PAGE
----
The image on the left is a picture of a physical ground control point. Jessica's main research goal is to determine the most efficient way to maximize the model’s accuracy while minimizing the amount of ground control points. To accomplish this, she uses the Agisoft photogrammetry software to determine a numerical value of the accuracy of the model in comparison to the actual topography.

This accuracy value allows Jessica to determine if, for example, it is possible to obtain the same amount of accuracy using three ground control sites compared to six ground control sites. Minimizing the amount of ground control points, especially on difficult terrain, will help save future work effort and enhance safety for other researchers.

CU Panel Brown Bag Session

A panel from CU Boulder (image below)comprised of Janet Yowell of Creating Academic Pathways in STEM, Karen Diawara and Jennifer Long of the Office of Admissions, and Mari Foisy of the Office of Financial Aidprovided practical insight for the RECCS cohort on transferring from a 2-year community college to a 4-year institution like the University of Colorado Boulder. The specialists fielded a range of questions from the students to help them navigate transferring credits to an undergraduate degree program, accessing financial aid options, and getting academic support as non-traditional students.

Communication Workshop Update


The students received group and individual feedback on their project titles and research questions. Great job on these! The students then reviewed with a partner their two key papers relevant to their research project. The students learned how to cite correctly, how to use references in the different sections of a paper and poster, and how to read a scientific paper. They also learned about how to avoid plagiarism in their own work and were introduced to additional online resources for publications.

The students also discussed the key pieces of the introduction to their research that they will use in their poster and oral presentations. Students were asked to critique a sample introduction. They then listened to Neesha Schnepf, a CU Geology PhD student, give an oral presentation and discussed her introduction.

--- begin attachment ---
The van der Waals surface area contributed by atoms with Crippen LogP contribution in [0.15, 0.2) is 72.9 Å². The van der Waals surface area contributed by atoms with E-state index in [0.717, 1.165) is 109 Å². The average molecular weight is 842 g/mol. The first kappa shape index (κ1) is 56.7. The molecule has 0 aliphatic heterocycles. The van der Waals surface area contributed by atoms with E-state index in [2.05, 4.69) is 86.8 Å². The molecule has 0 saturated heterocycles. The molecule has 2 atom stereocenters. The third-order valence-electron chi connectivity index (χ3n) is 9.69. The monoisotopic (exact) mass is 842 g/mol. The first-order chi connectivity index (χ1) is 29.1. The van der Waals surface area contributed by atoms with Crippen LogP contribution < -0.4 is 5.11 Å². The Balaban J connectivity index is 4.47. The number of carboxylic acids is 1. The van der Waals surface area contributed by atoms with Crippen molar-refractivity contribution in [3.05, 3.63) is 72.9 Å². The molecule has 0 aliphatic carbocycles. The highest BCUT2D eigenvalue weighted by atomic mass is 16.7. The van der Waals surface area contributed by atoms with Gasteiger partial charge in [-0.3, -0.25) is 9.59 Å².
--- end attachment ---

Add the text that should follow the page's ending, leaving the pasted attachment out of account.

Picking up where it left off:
Student Tips

  • Be safe! Ensure that you are not conducting field work alone. Arrange a phone check-in with your mentor(s) at the end of the day if you are doing solo field work.
  • Connect with other student researchers for support and to broaden your REU experience.

Student Deadlines

  • Craft an introduction for research poster and presentation.
  • Practice white board speech for next workshop (7/11).
  • NO science communication workshop on July 4th!
  • Create and add to a draft of your References section as you go.

Mentor Tips

  • As mentees start to write up their research, it may also be helpful to discuss what to include in their introduction and strategies for presenting their findings.
  • Provide continuous feedback to mentee, including gentle guidance but also let them think for themselves.
  • Check in often: dropping by or wandering by is helpful. More frequent discussions can help your mentee both explore possibilities and stay on track. Keep in regular contact.
Copyright © 2018 CIRES Education Outreach, All rights reserved.


renee.curry@colorado.edu
 

RECCS is funded by the National Science Foundation Grant Award Number 1461281